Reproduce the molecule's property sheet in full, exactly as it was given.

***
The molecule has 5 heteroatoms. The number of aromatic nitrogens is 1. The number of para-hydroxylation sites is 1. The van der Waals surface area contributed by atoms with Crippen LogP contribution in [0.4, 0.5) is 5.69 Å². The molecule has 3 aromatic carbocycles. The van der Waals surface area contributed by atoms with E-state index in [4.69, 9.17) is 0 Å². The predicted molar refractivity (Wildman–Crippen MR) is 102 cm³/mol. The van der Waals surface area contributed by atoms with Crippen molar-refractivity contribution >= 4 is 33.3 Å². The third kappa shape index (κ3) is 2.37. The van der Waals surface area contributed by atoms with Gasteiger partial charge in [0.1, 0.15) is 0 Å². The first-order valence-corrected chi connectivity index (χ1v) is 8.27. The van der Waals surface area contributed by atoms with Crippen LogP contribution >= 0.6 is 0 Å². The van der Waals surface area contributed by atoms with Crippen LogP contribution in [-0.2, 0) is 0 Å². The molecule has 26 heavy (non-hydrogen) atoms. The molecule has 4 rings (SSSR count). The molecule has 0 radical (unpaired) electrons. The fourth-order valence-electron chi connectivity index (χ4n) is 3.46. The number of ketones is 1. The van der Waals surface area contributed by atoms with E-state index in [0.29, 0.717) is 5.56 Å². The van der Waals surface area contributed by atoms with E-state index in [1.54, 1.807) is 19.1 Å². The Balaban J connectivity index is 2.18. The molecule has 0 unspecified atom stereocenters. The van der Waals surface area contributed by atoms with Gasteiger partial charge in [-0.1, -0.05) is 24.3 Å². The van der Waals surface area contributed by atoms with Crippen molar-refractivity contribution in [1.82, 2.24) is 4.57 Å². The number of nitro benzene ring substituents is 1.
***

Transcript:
The molecule has 5 heteroatoms. The number of aromatic nitrogens is 1. The number of para-hydroxylation sites is 1. The van der Waals surface area contributed by atoms with Crippen LogP contribution in [0.4, 0.5) is 5.69 Å². The molecule has 3 aromatic carbocycles. The van der Waals surface area contributed by atoms with E-state index in [4.69, 9.17) is 0 Å². The predicted molar refractivity (Wildman–Crippen MR) is 102 cm³/mol. The van der Waals surface area contributed by atoms with Crippen molar-refractivity contribution >= 4 is 33.3 Å². The third kappa shape index (κ3) is 2.37. The van der Waals surface area contributed by atoms with Gasteiger partial charge in [0.1, 0.15) is 0 Å². The first-order valence-corrected chi connectivity index (χ1v) is 8.27. The van der Waals surface area contributed by atoms with Crippen LogP contribution >= 0.6 is 0 Å². The van der Waals surface area contributed by atoms with Crippen LogP contribution in [-0.2, 0) is 0 Å². The molecule has 26 heavy (non-hydrogen) atoms. The molecule has 4 rings (SSSR count). The molecule has 0 radical (unpaired) electrons. The fourth-order valence-electron chi connectivity index (χ4n) is 3.46. The number of ketones is 1. The van der Waals surface area contributed by atoms with E-state index in [0.29, 0.717) is 5.56 Å². The van der Waals surface area contributed by atoms with E-state index in [1.54, 1.807) is 19.1 Å². The Balaban J connectivity index is 2.18. The molecule has 0 unspecified atom stereocenters. The van der Waals surface area contributed by atoms with Gasteiger partial charge in [-0.1, -0.05) is 24.3 Å². The van der Waals surface area contributed by atoms with Crippen molar-refractivity contribution in [1.82, 2.24) is 4.57 Å². The number of nitro benzene ring substituents is 1.